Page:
By Derek Wilson
Even as communities are separated by fears of the Covid pandemic, and by anger over racial and social injustices, arts still unite us.
As students return to their classrooms — mostly virtual — Youth in Arts is working with local schools to make sure they have the opportunity for a well-rounded education, one that includes expression and creativity.
“We’re putting together distance-learning plans and hybrid plans for arts in schools,” said Kristen Jacobson, executive director of San Rafael-based Youth in Arts.
Youth in Arts supports arts programs in nearly 80 schools in Bay Area school districts, for traditional and special needs students at all grade levels.
“We’re trying to support educators,” Jacobson said. “We offer creative ideas to integrate arts-based learning to curriculum in schools… Art doesn’t have to be seperate, it can be embedded in learning. It helps students learn in different ways.”
Jacobson says a goal of art in schools is to cultivate creativity, confidence and compassion to create well-rounded students.
According to Marin County Superintendent of Schools Mary Jane Burke, “Youth in Arts is an amazing community partner and provides an incredibly valuable source of equitable arts education opportunities for our students, staff and community. Here are a few examples of their work with our schools.
“Equity and inclusion are a centerpiece of YIA’s work and programming. YIA brings culturally relevant pedagogy though direct education in its work in the classroom and through teacher training and professional development.
“YIA was an instrumental partner in the Advancing Teaching and Learning through Arts and Science (ATLAS) STEAM Institute that included art residencies for 14 special day classroom teachers. The teachers were trained to weave a creative thread into their daily instruction practices. In addition, YIA was the ArtsEd lead partner contributing to the development of a countywide Arts Education Plan that will touch the lives of each and every student in Marin County.”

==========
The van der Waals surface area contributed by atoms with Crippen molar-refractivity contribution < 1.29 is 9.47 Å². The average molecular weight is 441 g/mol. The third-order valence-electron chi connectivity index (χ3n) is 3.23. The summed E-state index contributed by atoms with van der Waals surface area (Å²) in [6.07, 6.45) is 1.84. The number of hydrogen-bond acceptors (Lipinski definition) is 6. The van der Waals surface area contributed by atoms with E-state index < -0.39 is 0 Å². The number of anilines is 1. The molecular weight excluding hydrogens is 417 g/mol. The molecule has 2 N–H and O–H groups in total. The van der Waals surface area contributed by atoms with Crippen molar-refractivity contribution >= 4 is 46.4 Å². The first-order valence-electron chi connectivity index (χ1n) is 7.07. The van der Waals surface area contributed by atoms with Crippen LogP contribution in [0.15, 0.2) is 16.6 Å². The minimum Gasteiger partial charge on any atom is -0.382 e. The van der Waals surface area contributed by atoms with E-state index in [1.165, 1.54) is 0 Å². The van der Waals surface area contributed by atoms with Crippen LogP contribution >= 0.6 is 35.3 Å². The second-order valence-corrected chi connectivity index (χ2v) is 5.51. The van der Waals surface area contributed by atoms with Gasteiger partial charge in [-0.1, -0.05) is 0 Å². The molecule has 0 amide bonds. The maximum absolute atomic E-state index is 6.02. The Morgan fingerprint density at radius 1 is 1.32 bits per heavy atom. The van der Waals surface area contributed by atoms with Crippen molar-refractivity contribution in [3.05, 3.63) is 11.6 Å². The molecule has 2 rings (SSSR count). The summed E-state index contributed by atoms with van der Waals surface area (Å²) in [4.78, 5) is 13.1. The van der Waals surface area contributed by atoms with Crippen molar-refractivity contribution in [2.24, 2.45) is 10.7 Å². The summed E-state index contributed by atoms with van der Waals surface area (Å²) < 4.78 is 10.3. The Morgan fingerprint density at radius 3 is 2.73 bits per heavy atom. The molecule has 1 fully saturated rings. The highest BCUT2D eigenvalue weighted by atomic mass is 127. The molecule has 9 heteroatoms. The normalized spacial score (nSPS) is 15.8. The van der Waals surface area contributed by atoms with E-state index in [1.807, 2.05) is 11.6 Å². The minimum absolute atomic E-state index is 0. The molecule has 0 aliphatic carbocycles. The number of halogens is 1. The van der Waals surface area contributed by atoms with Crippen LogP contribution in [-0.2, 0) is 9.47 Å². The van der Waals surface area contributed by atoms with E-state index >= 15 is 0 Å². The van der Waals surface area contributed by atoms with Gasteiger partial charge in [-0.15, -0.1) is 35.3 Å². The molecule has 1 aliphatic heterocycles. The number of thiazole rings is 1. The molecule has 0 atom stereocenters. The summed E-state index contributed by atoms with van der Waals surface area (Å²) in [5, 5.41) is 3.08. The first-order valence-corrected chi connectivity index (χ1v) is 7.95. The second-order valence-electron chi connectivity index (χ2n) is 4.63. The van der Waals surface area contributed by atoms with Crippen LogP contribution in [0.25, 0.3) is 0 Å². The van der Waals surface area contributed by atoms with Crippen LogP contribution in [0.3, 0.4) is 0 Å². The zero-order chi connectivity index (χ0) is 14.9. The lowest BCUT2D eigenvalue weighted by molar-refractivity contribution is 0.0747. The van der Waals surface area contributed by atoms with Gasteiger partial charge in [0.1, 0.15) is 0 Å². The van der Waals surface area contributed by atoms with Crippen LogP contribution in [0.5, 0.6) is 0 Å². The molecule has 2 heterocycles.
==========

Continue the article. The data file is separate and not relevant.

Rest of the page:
The nonprofit is currently displaying students’ artwork as Youth in Arts celebrates its 50th anniversary. The “Outside the Lines” exhibit showcases art from special needs students at Oak Hill School and Terra Linda High School from the spring semester. Paintings are on display in the windows of the Youth in Arts gallery at 917 C Street through October 1.
The art might appear abstract, but that adjective is not demeaning to the artists. Abstract artists might paint outside the lines, but the art still requires skill and a strength to break rules in order to convey an image, feeling, or message.
“Outside the Lines” is part of the Arts Unite Us initiative, established in 2008 “to address the isolation that we saw many of our students with special needs and their families experiencing in school,” according to information from Youth in Arts.
The Covid pandemic has the potential to further isolate students, and there is some increased concern for their mental well-being and their performance in school.
According to Jacobson, “We really listened to students, teachers and administrators after we were all scrambling in the Spring. For a service like ours to work with districts, we have to pull down all the tech barriers that feel burdensome… What the means for students with special needs, is we focus on the tools we can put in their hands. We’re thinking about what the program content is and what the students have in front of them.”
Jacobson continued,”It’s hard for typically-developing classrooms and students during the pandemic. It’s so hard to be present for them. The difficulty is only compounded for families of students with special needs. The pandemic has shown major disparities in how districts serve these students. We’re talking with educators about how to get students back in the classroom in the safest way. In the meantime, we’re working closely with educators to create a case-by-case situation to support families.”
Burke added: “Youth in Arts’ dedication to equity and social justice is demonstrated in their deep partnership with Laurel Dell Elementary School, a Title 1 school serving students from San Rafael’s Canal neighborhood. The organization’s impact is directly correlated with increased family engagement, improved learning for English language learners, and documented increased confidence in students. Furthermore, YIA is a core arts provider for our students with special needs across the county through its unrelenting dedication to inclusive arts practices that bolster student voice and identity in students of all abilities. In these ways, Youth in Arts continues to be a leading voice for equity and inclusion in all aspects work and mission… In short, YIA is the kind of organization that we would want for all communities. We could not be more honored to have YIA as a partner in the education of our students in Marin County.”